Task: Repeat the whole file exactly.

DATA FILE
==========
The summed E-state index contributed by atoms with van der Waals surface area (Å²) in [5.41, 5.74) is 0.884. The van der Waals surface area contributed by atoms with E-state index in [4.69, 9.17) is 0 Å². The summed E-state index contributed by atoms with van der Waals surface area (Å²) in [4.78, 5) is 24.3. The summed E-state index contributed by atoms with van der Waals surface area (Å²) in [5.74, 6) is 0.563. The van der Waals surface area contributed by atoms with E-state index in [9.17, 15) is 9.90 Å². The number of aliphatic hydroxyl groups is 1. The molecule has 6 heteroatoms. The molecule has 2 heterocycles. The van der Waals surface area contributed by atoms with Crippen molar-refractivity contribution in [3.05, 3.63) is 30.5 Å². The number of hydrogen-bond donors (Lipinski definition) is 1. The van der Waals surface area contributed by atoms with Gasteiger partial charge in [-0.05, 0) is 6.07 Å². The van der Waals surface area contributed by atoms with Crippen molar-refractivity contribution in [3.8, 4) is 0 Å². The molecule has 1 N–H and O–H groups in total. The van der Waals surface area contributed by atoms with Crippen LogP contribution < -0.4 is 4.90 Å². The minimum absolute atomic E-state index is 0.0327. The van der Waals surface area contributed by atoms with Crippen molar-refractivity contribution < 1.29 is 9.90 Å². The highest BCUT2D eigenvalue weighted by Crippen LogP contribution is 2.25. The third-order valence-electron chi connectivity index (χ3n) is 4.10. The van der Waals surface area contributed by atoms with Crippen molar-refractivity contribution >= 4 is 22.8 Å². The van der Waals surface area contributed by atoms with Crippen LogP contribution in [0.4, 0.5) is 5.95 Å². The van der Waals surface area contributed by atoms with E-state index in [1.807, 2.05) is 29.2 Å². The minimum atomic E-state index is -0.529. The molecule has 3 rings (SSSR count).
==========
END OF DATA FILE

The summed E-state index contributed by atoms with van der Waals surface area (Å²) in [5.41, 5.74) is 0.884. The van der Waals surface area contributed by atoms with E-state index in [4.69, 9.17) is 0 Å². The summed E-state index contributed by atoms with van der Waals surface area (Å²) in [4.78, 5) is 24.3. The summed E-state index contributed by atoms with van der Waals surface area (Å²) in [5.74, 6) is 0.563. The van der Waals surface area contributed by atoms with E-state index in [9.17, 15) is 9.90 Å². The number of aliphatic hydroxyl groups is 1. The molecule has 6 heteroatoms. The molecule has 2 heterocycles. The van der Waals surface area contributed by atoms with Crippen molar-refractivity contribution in [3.05, 3.63) is 30.5 Å². The number of hydrogen-bond donors (Lipinski definition) is 1. The van der Waals surface area contributed by atoms with Gasteiger partial charge in [-0.05, 0) is 6.07 Å². The van der Waals surface area contributed by atoms with Crippen molar-refractivity contribution in [3.8, 4) is 0 Å². The molecule has 1 N–H and O–H groups in total. The van der Waals surface area contributed by atoms with Crippen LogP contribution < -0.4 is 4.90 Å². The minimum absolute atomic E-state index is 0.0327. The van der Waals surface area contributed by atoms with Crippen molar-refractivity contribution < 1.29 is 9.90 Å². The highest BCUT2D eigenvalue weighted by Crippen LogP contribution is 2.25. The third-order valence-electron chi connectivity index (χ3n) is 4.10. The van der Waals surface area contributed by atoms with Crippen molar-refractivity contribution >= 4 is 22.8 Å². The van der Waals surface area contributed by atoms with Crippen LogP contribution in [0.4, 0.5) is 5.95 Å². The van der Waals surface area contributed by atoms with E-state index in [1.807, 2.05) is 29.2 Å². The minimum atomic E-state index is -0.529. The molecule has 3 rings (SSSR count).